Friday, October 14, 2005
EinsteinFest: Without a Home
Homeless. Probably the first thought that springs to mind is of those who wander the streets of our cities, sometimes pushing a grocery cart, sometimes asking for spare change to buy a coffee, sometimes frightening us, not so much by their appearance but by the thought that with a little bad luck the face we see in front of us could be our own.
As we learned tonight at Stanley Corngold’s lecture 1905 – A Literary Response to Modernity at EinsteinFest, many of the literary figures of the time felt homeless. Thomas Mann, Franz Kafka, Rainer Maria Rilke, and Robert Musil were indicative of that sense of being “without a home” in the face of Central European urbanization. Although each literary figure used slightly different imagery for the experience, there was a commonality which we can discern 100 years later. “We are never at home in our interpreted worlds,” Rilke would say.
Even though it would be anachronistic to use the phrase “existential angst” to describe the homelessness of those responding to modernity in 1905, I can’t help but feel some disdain for both those claiming homelessness in the face of modernity and for our own post-modern critics, like Corngold, who seem to take a puerile pleasure in repeating the claim of the turn-of-the-century literati that not only are they “without a home” but that the scientists of the same period were merely engaging in “high-level bookkeeping”. Maybe I’m being unfair to those famous writers, not to mention contemporary critics like Corngold and others. Maybe, but this is my blog after all!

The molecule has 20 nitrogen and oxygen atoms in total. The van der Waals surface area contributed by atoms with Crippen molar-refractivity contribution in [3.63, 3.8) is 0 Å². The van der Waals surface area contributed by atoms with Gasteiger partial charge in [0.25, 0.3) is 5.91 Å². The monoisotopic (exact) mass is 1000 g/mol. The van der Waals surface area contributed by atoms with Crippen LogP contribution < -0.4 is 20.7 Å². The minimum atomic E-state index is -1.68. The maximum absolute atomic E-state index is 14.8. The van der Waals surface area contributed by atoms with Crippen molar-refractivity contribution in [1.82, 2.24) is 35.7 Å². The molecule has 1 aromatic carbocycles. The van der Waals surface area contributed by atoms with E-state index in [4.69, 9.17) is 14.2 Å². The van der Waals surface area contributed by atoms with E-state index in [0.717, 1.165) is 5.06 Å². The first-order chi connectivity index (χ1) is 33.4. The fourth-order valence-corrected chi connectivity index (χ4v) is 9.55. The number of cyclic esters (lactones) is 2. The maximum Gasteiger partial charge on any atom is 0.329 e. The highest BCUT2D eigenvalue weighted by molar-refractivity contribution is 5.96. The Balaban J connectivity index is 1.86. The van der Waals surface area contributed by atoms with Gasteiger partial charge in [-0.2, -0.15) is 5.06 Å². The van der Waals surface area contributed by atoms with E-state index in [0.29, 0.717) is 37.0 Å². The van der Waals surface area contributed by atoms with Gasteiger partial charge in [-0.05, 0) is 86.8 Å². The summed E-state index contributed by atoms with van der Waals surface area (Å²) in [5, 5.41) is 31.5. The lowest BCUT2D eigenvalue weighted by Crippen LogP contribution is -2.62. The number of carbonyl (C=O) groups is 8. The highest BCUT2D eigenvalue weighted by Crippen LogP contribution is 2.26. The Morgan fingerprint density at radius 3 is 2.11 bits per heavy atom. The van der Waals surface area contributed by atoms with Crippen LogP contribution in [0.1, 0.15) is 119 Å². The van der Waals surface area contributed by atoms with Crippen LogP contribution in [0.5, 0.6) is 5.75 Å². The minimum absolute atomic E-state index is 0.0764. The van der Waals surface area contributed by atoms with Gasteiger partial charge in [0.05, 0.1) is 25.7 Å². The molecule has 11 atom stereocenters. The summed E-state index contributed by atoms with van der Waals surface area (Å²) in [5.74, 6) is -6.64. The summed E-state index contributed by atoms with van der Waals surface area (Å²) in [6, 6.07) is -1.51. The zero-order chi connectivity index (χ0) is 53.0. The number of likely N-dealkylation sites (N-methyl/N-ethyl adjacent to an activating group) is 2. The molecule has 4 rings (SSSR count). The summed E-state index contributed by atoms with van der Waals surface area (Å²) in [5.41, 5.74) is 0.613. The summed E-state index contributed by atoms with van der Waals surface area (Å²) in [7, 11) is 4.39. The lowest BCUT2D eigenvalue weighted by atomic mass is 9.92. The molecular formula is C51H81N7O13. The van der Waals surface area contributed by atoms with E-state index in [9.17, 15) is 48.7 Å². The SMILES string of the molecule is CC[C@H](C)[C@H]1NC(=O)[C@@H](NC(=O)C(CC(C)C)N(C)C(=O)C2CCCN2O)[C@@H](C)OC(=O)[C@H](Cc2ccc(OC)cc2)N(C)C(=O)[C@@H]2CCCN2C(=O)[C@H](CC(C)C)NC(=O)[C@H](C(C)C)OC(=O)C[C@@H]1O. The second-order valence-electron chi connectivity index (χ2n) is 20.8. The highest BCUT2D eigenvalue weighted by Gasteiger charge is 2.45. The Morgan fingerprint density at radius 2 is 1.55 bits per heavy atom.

Still, I’m reminded by the presence of those who have no place to call home other than the cityscape where they wander, as well as by some of the saints and sages throughout history, that there is the accident of homelessness and the choice of homelessness. Francis of Assisi and the historical Jesus both demonstrated a choice, even a mission, of intentional homelessness which by the very fact of their steadfast adherence challenged the power structures of their time. Forget the institutions which canonized and deified them after their death. The point still remains that their example, far more than the petty peeves of poets and pundits, sheds far more light on homelessness and humanity.